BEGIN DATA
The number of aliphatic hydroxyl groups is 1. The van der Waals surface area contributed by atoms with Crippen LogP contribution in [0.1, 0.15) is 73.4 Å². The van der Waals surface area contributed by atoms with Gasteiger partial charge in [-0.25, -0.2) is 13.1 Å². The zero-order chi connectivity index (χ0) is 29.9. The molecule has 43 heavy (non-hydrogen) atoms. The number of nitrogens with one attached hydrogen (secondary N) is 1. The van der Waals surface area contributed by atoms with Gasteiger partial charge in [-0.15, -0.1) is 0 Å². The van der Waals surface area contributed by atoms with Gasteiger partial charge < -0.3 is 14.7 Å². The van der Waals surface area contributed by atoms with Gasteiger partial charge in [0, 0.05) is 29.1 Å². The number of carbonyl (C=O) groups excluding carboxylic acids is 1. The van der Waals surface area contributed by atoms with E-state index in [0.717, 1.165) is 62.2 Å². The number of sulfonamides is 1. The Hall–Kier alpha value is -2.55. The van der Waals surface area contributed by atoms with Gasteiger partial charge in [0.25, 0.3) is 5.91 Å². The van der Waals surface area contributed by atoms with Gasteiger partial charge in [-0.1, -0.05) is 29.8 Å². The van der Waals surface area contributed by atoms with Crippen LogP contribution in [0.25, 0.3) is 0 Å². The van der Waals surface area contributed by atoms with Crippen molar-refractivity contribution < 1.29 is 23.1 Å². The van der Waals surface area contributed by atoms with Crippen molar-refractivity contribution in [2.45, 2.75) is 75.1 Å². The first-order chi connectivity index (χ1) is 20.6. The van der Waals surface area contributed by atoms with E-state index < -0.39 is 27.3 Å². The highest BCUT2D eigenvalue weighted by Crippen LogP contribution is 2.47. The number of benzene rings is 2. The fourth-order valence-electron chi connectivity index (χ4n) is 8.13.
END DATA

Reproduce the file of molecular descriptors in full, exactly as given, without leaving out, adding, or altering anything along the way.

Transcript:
The number of aliphatic hydroxyl groups is 1. The van der Waals surface area contributed by atoms with Crippen LogP contribution in [0.1, 0.15) is 73.4 Å². The van der Waals surface area contributed by atoms with Gasteiger partial charge in [-0.25, -0.2) is 13.1 Å². The zero-order chi connectivity index (χ0) is 29.9. The molecule has 43 heavy (non-hydrogen) atoms. The number of nitrogens with one attached hydrogen (secondary N) is 1. The van der Waals surface area contributed by atoms with Gasteiger partial charge in [-0.15, -0.1) is 0 Å². The van der Waals surface area contributed by atoms with Gasteiger partial charge < -0.3 is 14.7 Å². The van der Waals surface area contributed by atoms with Gasteiger partial charge in [0, 0.05) is 29.1 Å². The number of carbonyl (C=O) groups excluding carboxylic acids is 1. The van der Waals surface area contributed by atoms with E-state index in [0.717, 1.165) is 62.2 Å². The number of sulfonamides is 1. The Hall–Kier alpha value is -2.55. The van der Waals surface area contributed by atoms with Gasteiger partial charge in [0.25, 0.3) is 5.91 Å². The van der Waals surface area contributed by atoms with Gasteiger partial charge in [-0.1, -0.05) is 29.8 Å². The van der Waals surface area contributed by atoms with Crippen LogP contribution in [0.25, 0.3) is 0 Å². The van der Waals surface area contributed by atoms with Crippen molar-refractivity contribution < 1.29 is 23.1 Å². The van der Waals surface area contributed by atoms with Crippen molar-refractivity contribution in [2.45, 2.75) is 75.1 Å². The first-order chi connectivity index (χ1) is 20.6. The van der Waals surface area contributed by atoms with E-state index < -0.39 is 27.3 Å². The highest BCUT2D eigenvalue weighted by Crippen LogP contribution is 2.47. The number of benzene rings is 2. The fourth-order valence-electron chi connectivity index (χ4n) is 8.13.